Antibiotics and Tattoos

"Do antibiotics cause fresh tattoos to heal poorly?"


What is the relationship between antibiotics and tattoos?


While no formal research has been done on this subject to my knowledge, during my years of tattooing I began to make a connection between the use of certain medicines and the fading of tattoos.

antibiotics and tattoos
So what should you do if you are sick and on temporary medication but also want a tattoo?


If you have tattoos that are already healed, you have nothing to worry about if you need an antibiotic prescription.


But, if you are planning on being tattooed and are on antibiotics, or have recently completed a regimen, you may want to hold off on getting your tattoo for a week or two after stopping treatment.


What I have noticed is that tattoos that people receive while on antibiotics often heal with a more faded look than normal. In other words, a tattoo completed while the person is on these drugs, or who recently stopped taking them, ends up with a final tattoo that looks much older and faded.


In 2009 there was a high instance of Lyme disease outbreaks in CT where I run my tattoo studio. Several of my regular clients were diagnosed with Lyme disease and were prescribed an intense antibiotic regimen. On these clients, we began to notice that their tattoo sessions healed very poorly. They looked about 50% lighter than the work completed on the same tattoo during earlier sessions.


One client was working on a backpiece, and the other was working on a sleeve. In both instances, several prior sessions on the tattoo had healed brightly and beautifully.


On this occasion, though, the client came back from a recent session to show me that his tattoo healed extremely faded. We had to figure out why this had happened. We knew that my technique hadn’t changed. We knew that he was not allergic to any specific tattoo ink or color. He had not been drinking, nor had he failed to follow his usual aftercare. So we looked for what was different.


All we could think of was the antibiotic that he was on for Lyme disease! In both cases, the client had had Lyme disease for a few months before being diagnosed, and had been tattooed in that window of time. So the Lyme disease itself was not what caused the tattoo to heal lighter than normal.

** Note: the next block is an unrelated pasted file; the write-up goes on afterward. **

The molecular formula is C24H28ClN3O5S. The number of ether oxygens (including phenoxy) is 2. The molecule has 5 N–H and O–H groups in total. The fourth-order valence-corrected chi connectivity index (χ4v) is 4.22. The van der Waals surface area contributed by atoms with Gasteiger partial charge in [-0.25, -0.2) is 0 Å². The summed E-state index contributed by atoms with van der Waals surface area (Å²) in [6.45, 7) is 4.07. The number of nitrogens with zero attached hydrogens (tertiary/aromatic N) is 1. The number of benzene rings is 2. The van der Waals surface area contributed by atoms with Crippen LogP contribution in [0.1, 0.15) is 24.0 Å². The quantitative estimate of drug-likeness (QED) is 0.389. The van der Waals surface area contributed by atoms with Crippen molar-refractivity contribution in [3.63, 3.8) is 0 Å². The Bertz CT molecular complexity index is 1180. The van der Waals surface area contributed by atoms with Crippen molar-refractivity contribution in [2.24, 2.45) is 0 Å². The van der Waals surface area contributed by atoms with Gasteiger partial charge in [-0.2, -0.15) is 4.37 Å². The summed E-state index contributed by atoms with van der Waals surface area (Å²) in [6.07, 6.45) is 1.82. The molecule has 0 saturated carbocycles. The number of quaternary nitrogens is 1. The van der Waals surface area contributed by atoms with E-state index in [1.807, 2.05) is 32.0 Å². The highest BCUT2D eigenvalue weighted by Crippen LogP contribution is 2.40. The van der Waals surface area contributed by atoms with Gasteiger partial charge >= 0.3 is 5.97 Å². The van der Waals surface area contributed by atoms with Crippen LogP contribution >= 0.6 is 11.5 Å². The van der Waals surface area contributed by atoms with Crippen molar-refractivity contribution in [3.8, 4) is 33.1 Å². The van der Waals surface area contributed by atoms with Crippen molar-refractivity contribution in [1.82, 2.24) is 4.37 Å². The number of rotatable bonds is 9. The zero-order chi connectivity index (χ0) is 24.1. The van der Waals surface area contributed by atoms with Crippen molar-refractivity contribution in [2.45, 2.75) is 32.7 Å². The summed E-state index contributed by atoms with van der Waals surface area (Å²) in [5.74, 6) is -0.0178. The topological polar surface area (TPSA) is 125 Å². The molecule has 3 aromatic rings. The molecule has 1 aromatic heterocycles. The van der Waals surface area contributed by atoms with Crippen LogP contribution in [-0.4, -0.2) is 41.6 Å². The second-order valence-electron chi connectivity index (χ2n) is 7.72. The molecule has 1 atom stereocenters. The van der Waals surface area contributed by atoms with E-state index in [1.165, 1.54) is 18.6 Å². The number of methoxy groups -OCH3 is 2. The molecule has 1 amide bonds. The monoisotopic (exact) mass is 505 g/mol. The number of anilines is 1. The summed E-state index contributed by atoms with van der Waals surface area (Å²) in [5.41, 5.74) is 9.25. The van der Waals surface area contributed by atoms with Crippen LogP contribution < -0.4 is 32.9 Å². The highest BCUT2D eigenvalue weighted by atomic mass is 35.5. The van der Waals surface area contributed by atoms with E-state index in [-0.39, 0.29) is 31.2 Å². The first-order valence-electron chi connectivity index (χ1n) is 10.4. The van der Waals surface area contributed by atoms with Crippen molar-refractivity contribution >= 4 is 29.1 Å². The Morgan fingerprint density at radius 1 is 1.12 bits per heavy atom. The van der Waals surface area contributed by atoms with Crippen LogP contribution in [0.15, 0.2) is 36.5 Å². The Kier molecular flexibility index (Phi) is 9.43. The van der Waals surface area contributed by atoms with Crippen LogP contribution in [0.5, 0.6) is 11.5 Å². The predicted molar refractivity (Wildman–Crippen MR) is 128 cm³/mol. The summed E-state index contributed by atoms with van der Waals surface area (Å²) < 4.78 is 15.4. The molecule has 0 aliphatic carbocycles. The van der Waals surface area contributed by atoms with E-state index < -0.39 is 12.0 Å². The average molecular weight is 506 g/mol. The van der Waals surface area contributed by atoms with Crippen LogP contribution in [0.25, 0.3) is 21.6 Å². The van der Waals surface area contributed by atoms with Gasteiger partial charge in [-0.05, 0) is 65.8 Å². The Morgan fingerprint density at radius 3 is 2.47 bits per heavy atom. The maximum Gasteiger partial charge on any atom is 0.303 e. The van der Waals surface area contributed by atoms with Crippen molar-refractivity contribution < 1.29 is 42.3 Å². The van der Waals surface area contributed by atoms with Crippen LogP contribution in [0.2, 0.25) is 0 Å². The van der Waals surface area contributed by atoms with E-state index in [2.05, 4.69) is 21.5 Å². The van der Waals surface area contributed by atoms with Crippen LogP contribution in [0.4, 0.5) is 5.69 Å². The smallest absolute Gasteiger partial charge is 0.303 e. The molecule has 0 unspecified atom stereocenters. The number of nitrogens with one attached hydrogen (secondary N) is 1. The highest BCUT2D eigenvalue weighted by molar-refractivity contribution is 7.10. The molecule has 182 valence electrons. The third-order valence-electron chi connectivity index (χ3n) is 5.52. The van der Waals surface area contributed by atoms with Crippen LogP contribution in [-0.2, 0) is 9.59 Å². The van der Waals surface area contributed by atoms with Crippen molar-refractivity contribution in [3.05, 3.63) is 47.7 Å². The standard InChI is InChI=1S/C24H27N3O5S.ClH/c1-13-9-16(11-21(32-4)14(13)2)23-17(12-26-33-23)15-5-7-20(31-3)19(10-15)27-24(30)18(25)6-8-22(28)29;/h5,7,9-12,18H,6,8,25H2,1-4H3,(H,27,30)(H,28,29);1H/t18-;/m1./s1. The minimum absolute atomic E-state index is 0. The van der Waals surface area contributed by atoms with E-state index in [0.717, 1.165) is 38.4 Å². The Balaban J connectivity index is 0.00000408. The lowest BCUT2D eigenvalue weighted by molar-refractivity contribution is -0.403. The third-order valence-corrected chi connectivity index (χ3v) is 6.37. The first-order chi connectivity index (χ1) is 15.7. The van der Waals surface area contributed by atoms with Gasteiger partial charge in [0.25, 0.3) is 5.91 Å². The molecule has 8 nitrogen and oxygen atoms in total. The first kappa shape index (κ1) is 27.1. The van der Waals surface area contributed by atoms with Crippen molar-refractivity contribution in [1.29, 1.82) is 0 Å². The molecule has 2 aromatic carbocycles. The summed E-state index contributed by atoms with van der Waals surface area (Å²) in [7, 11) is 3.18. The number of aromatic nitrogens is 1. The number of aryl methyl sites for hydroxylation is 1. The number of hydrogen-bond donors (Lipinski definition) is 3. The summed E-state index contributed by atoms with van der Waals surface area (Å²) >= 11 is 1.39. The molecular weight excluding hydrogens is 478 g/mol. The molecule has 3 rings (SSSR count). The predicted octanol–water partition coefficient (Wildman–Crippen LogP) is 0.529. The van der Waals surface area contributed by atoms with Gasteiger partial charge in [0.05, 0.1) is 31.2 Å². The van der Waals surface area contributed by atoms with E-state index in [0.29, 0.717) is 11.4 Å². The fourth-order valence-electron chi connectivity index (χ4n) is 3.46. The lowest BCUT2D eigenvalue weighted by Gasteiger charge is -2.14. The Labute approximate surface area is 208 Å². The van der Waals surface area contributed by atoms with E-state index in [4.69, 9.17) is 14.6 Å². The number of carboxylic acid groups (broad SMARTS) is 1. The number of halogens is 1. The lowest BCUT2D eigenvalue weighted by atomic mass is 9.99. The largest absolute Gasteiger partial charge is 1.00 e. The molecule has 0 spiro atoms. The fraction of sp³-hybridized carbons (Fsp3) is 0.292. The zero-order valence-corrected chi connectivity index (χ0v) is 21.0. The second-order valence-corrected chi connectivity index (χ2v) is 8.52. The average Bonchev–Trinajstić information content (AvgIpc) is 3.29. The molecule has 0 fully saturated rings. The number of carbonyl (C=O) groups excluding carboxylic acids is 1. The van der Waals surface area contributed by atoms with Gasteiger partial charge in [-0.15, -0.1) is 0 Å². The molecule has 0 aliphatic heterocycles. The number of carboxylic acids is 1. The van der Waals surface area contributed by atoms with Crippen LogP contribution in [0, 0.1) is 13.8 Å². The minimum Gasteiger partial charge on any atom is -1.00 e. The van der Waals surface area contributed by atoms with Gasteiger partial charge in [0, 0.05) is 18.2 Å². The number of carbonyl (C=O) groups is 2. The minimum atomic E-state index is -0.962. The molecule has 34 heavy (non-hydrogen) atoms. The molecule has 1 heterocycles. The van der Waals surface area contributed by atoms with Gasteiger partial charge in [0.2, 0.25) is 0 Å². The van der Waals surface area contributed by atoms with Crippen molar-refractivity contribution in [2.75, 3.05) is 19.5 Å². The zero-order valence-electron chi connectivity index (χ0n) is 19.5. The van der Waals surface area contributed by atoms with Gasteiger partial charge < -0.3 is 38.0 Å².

I took note of the possibility that his medication may be causing tattoos to heal lighter. I began asking other clients who were not treating Lyme disease how their tattoos were healing.


Whenever I noticed that my work had healed lighter than anticipated, I would ask if the client happened to be on antibiotics. And in 80% of cases, they were!


My conclusion is that it is best to hold off on getting your tattoo until at least one week after being on an antibiotic prescription. If you are being treated for Lyme disease, you may be on medication for several weeks or months. Even though you would like to get tattooed during this period, please hold off!


By getting tattooed while on such a prescription, you are extremely likely to lose a great deal of the color and shading of your tattoo.


Your tattoo will look prematurely aged, and you will almost definitely need to rework the entire tattoo to make it look complete and beautiful.


This may be because these kinds of drugs are designed to help you rid your system of anything foreign to your body. They probably cause your system to reject more of the ink during healing than you would lose during other times.


I will not guarantee free touch ups on a tattoo that is done while on antibiotics because I know it will need to be redone. I won’t willingly generate bad work just because someone thinks they need a tattoo right at that moment. And chances are that other tattoo artists feel the same. None of us want to give you work that we know will heal poorly.


We want you to be happy and to really love the work we do on you!


If you are sick, it’s not a great time to be tattooed.


Antibiotic prescriptions practically guarantee that your healing will go poorly and you will end up with a sub-par tattoo. Even if you are not taking medicine, being tattooed while you have a cold or other illness often results in longer than normal healing times, some color loss, and creates an opportunity for infection to take place because your immune system is compromised.

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